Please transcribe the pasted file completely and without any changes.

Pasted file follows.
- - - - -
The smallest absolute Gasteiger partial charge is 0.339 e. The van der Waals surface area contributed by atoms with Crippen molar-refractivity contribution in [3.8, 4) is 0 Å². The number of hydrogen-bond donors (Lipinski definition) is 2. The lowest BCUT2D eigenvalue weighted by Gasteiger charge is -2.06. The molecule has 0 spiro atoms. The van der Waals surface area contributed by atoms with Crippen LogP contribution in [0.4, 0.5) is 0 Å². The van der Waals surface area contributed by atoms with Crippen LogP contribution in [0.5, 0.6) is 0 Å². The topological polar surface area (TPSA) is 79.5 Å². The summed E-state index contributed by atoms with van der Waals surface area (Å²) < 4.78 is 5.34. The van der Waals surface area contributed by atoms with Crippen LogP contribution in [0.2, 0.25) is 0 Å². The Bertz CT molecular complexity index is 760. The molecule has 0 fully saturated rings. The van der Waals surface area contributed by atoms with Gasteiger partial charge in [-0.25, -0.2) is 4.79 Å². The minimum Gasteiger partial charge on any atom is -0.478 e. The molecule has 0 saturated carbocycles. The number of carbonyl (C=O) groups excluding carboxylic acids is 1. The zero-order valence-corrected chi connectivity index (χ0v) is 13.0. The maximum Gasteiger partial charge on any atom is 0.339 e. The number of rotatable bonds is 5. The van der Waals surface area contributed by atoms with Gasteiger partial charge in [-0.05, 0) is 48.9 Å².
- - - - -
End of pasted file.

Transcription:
The smallest absolute Gasteiger partial charge is 0.339 e. The van der Waals surface area contributed by atoms with Crippen molar-refractivity contribution in [3.8, 4) is 0 Å². The number of hydrogen-bond donors (Lipinski definition) is 2. The lowest BCUT2D eigenvalue weighted by Gasteiger charge is -2.06. The molecule has 0 spiro atoms. The van der Waals surface area contributed by atoms with Crippen LogP contribution in [0.4, 0.5) is 0 Å². The van der Waals surface area contributed by atoms with Crippen LogP contribution in [0.5, 0.6) is 0 Å². The topological polar surface area (TPSA) is 79.5 Å². The summed E-state index contributed by atoms with van der Waals surface area (Å²) < 4.78 is 5.34. The van der Waals surface area contributed by atoms with Crippen LogP contribution in [0.2, 0.25) is 0 Å². The Bertz CT molecular complexity index is 760. The molecule has 0 fully saturated rings. The van der Waals surface area contributed by atoms with Gasteiger partial charge in [-0.25, -0.2) is 4.79 Å². The minimum Gasteiger partial charge on any atom is -0.478 e. The molecule has 0 saturated carbocycles. The number of carbonyl (C=O) groups excluding carboxylic acids is 1. The zero-order valence-corrected chi connectivity index (χ0v) is 13.0. The maximum Gasteiger partial charge on any atom is 0.339 e. The number of rotatable bonds is 5. The van der Waals surface area contributed by atoms with Gasteiger partial charge in [-0.05, 0) is 48.9 Å².